Engineers will once again roll up their sleeves and figure out how to increase data rates because “we need fatter channels.”
Because the need for speed in wired connections never ends, engineers know that they much constantly push boundaries and overcome the associated problems. With the use of video now everywhere, 5G coming online, and 112 Gbps links now standardized and in operation, the industry moves on. To address the next challenge, the Optical Internetworking Forum (OIF) has launched a technical project preview to investigate the technology needed to produce data throughput of 200 Gbps in a single lane. To learn what the project preview will encompass, 5G Technology World spoke with OIF president Nathan Tracy of TE Connectivity.
Tracy explained that the project preview — expected to be approved by the OIF in Q3 2020 — will take one-to-two years and will start with a learning period to create the body of knowledge needed to develop standards. The test-and-measurement industry will play a key role in making measurements on PCB trace lengths, modulations, PCB materials, and so forth.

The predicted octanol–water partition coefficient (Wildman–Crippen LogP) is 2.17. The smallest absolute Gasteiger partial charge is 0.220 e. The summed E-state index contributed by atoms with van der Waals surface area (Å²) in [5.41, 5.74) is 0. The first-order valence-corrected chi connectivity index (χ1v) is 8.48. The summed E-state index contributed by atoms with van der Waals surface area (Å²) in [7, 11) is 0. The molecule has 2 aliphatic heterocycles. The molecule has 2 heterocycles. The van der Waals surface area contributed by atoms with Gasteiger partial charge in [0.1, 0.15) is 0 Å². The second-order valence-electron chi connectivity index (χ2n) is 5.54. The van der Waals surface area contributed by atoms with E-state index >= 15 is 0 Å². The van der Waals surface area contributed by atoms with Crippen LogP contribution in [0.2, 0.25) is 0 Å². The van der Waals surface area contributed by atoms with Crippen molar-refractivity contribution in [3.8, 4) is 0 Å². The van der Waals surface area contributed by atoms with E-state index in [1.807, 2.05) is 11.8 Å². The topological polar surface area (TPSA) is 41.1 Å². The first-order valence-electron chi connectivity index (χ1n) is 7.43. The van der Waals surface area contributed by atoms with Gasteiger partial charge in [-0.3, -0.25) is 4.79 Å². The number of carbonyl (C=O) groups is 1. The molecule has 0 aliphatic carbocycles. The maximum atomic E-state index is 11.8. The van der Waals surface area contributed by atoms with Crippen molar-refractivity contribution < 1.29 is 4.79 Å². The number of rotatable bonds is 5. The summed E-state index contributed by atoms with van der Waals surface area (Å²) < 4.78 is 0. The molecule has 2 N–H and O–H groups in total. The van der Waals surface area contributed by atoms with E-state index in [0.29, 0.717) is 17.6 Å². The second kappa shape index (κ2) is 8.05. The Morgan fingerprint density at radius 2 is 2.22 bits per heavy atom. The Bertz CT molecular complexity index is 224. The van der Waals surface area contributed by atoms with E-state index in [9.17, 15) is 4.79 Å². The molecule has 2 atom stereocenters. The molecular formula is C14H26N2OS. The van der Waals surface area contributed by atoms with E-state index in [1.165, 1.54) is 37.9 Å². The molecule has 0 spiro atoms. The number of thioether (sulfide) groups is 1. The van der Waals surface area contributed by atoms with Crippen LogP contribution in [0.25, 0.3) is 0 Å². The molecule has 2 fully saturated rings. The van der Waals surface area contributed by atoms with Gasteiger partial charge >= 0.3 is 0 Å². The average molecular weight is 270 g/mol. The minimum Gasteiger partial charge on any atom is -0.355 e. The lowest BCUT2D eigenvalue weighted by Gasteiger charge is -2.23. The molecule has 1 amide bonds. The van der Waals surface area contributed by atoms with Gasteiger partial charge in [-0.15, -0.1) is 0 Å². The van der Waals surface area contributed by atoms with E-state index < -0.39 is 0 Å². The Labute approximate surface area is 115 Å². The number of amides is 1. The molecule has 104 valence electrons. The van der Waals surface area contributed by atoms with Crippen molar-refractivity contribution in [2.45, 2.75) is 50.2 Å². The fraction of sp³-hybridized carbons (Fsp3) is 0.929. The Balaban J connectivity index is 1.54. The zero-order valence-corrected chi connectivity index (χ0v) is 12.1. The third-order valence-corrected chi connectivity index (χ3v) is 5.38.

As with standards produced for previous data rates previous data rates, the “around 200,” Gbps standards will, according to Tracy, consist of several standards depending on the transmission lengths. That’s where the users of these links will play a role, providing input on which transmission lengths to tackle first. Typical lengths include 25 mm (chip-to chip), 50 mm (package-to-package), and 500 mm (card-to-card). Simulations and measurements on parameters such as insertion loss, return loss, crosstalk, and noise will be needed. Engineers will need to develop the math needed to quantify the channel parameters. From that math will come the circuits needed to make the next higher speed possible. Initial companies represented in this project include Intel, Broadcom, Semtec, Cisco, and TE Connectivity
In the video below, Tracy explains in detail the process for organizing the project preview and its goals.